Restoring the Tears of the Bay
2017, High School, Prose
A white perch propels itself through the murky waters of the Chesapeake Bay, struggling to take a breath. It recalls the vastness of the ocean that brimmed with life and the rainbow colors that overlaid the surface, but is now unable to observe the beauty of the Bay. Clusters of lifeless corpses blanket the sea and drift in a broth of toxins. The perch takes its last breath before choking from the lack of oxygen. The waters weep. Dark tears drip. This is a pervasive phenomenon known as dead zones (“Dead Zones”).
Dead zones are hypoxic areas in marine environments where oxygen concentrations are too low to sustain plants and animal lives. They emerge from excessive nutrients, primarily nitrogen and phosphorous, in the ocean, which fuel the growth of algae—a process known as eutrophication (Scheer and Moss). Algae blooms block sunlight from reaching underwater plants and deplete oxygen from the waters when decomposed. Consequently, low oxygen levels suffocate and stress fish, causing disease and the growth of parasites. During harmful blooms, fish are visibly sick, often covered in patches of white fungus and lesions. Some algae species attack the liver and nervous systems of aquatic animals and ultimately cause deaths (“Nitrogen & Phosphorus”). In addition, toxins engendered by algae blooms are consumed by small fish and travel through the food chain, eventually accumulating in larger predators (“Nutrient Pollution”). Furthermore, eutrophication increases the pH to unusually high levels, and the raised pH kills animals that are powerless to adapt to extreme conditions (Chislock et al). Hardly a creature can survive.
What causes dead zones? Although dead zones can form naturally, human activities perpetuate the development of dead zones and are the main source of nitrogen and phosphorous washed into our oceans (Scheer and Moss). Agricultural runoff is the greatest source of pollution to the Bay, contributing approximately 40 percent of the nitrogen and 50 percent of the phosphorous. Sewage treatment plants are also responsible for a large percentage of the nitrogen; together, agriculture and sewage systems account for the majority of nutrient inputs to the Bay. In addition, anthropogenic runoff from urban and suburban stormwater plays a considerable role in nutrient overabundance and is the fastest growing source of pollution in the Bay region (“Nitrogen & Phosphorus”). Rainwater flows down roads and parking lots, collecting various substances, including fertilizers, pet waste, oil, and automotive fluids, which eventually spill into streams and rivers. As people flood to cities and lands develop, natural buffers get replaced by impervious surfaces that are unable to absorb water. Thus, less water is filtered into the ground and more contaminated runoff is channeled into streams, ultimately resulting in a proliferation of dead zones (“Polluted Runoff”).
The devastation from dead zones to our planet is catastrophic. Dead zones plague over 530 marine environments, covering over 95,000 square miles worldwide (Levitt). Valuable habitats of wildlife species that serve as nurseries and food supplies are damaged by poor water quality. The effects of nutrient pollution are glaring manifestations of our ravaged waters. “There were dead fish on the boat ramp eight inches thick. It’s just awful,” recounted Judy Bowie, a resident of Mattox Creek, Virginia. One summer in Mattox Creek, 296,000 fish suffocated from oxygen deprivation. This creek is not alone. The Chesapeake Bay is dotted with dead zones and areas experiencing a substantial decline of aquatic organisms (“Dead Zones”).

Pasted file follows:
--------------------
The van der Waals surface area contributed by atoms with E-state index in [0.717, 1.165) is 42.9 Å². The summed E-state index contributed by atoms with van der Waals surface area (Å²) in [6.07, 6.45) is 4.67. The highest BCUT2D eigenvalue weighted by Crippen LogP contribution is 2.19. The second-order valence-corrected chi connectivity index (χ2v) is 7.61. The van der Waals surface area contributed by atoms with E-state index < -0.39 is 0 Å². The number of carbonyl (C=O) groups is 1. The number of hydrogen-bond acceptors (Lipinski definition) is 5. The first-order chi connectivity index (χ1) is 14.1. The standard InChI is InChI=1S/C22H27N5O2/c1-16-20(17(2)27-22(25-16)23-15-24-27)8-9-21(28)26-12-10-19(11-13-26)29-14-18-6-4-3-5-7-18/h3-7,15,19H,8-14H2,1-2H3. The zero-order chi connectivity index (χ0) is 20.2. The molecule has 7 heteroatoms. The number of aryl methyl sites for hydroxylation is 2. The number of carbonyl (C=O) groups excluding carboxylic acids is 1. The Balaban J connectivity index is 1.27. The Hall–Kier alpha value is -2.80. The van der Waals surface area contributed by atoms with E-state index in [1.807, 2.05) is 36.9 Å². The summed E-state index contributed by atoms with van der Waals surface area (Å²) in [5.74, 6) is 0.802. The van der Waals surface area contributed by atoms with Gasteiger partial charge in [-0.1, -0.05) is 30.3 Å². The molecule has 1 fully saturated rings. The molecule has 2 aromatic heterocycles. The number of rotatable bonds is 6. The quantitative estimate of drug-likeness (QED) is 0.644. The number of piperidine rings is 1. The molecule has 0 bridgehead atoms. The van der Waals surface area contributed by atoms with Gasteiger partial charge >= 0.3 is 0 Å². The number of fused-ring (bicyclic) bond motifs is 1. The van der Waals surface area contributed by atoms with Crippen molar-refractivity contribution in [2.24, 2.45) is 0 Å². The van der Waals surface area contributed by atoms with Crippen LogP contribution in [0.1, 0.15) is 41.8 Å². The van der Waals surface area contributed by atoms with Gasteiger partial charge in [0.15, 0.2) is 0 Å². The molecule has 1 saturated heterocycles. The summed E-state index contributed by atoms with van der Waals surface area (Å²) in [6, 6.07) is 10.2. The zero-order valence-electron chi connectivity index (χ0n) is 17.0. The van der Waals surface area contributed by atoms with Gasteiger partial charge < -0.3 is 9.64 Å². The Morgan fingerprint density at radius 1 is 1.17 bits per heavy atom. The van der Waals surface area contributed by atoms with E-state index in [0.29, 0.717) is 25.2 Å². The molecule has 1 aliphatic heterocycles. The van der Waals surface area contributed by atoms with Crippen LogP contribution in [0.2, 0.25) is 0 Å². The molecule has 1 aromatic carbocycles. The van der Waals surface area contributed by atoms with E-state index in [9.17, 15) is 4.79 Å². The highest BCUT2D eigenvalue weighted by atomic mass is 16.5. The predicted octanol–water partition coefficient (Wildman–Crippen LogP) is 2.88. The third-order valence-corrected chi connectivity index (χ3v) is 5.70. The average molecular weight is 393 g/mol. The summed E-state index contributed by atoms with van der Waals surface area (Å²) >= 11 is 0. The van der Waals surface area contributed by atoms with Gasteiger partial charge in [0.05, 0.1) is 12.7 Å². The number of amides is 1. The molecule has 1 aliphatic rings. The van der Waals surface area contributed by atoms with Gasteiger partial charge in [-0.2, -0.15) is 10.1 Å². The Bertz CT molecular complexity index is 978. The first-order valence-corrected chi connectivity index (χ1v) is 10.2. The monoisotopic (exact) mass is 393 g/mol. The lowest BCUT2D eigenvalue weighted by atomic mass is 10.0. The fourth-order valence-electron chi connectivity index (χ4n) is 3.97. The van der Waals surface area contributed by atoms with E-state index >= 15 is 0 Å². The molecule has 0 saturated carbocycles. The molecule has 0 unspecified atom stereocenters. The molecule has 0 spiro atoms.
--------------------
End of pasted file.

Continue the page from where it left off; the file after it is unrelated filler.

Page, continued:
The plethora of nitrogen and phosphorous in the Chesapeake Bay not only causes ecological disturbances, but also risks the health of a massive human population. The Bay stretches from New York to Virginia and is the largest estuary in the United States, supporting over 17 million residents. Stimulated by nutrient overload, a type of bacteria called Vibrio is linked to intestinal illnesses and life-threatening skin and blood infections in this large area. “My leg got so hot, it started to blister and turn black,” recounted Mark Allen from Virginia, who almost lost his leg from a Vibrio infection. We drown in our own sea of pollution. Approximately 15 percent of the U.S. population drinks from private wells, while nitrates found in dead zones contaminate drinking water from wells, potentially leading to nonfunctional kidneys, hemorrhaging of the spleen, and cancer (Pelton). Nitrates in water especially affect infants by increasing their susceptibility to respiratory problems and bluish skin discoloration (“Nutrient Pollution”). Our rancorous waters eventually unleash revenge on us for exploiting its purity.
With much of our economy dependent on coastal seas, nutrient over-enrichment is devastating to industries and jobs. “The wealth of the nation is its air, water, soil, forests, minerals, rivers, lakes, oceans,” asserted Gaylord Nelson, founder of Earth Day. “These biological systems are the sustaining wealth of the world.” Unfortunately, pollution is taking a toll on the water quality and lessening economic activity in the Bay region. In the last 30 years, the fishing and shellfish industry in the Chesapeake Bay has suffered from a $4 billion loss (“The Economic Importance”). Recreation industries also are imperiled by contaminated waters. For instance, the hundreds of beach closures in the Bay area each year potentially hurt local businesses by hundreds of thousands of dollars (“The Economic Argument”). Furthermore, nutrient-polluted drinking water precipitates higher treatment expenses and cleanup costs of up to billions of dollars. Additionally, the value of houses and businesses is lowered by the vile odor and repulsive sight of surrounding algal blooms (“Nutrient Pollution”). No one enjoys the smell of rotten eggs. Heightened commitment to preserve water quality is necessary for a strong economy, before nutrient pollution aggravates the situation.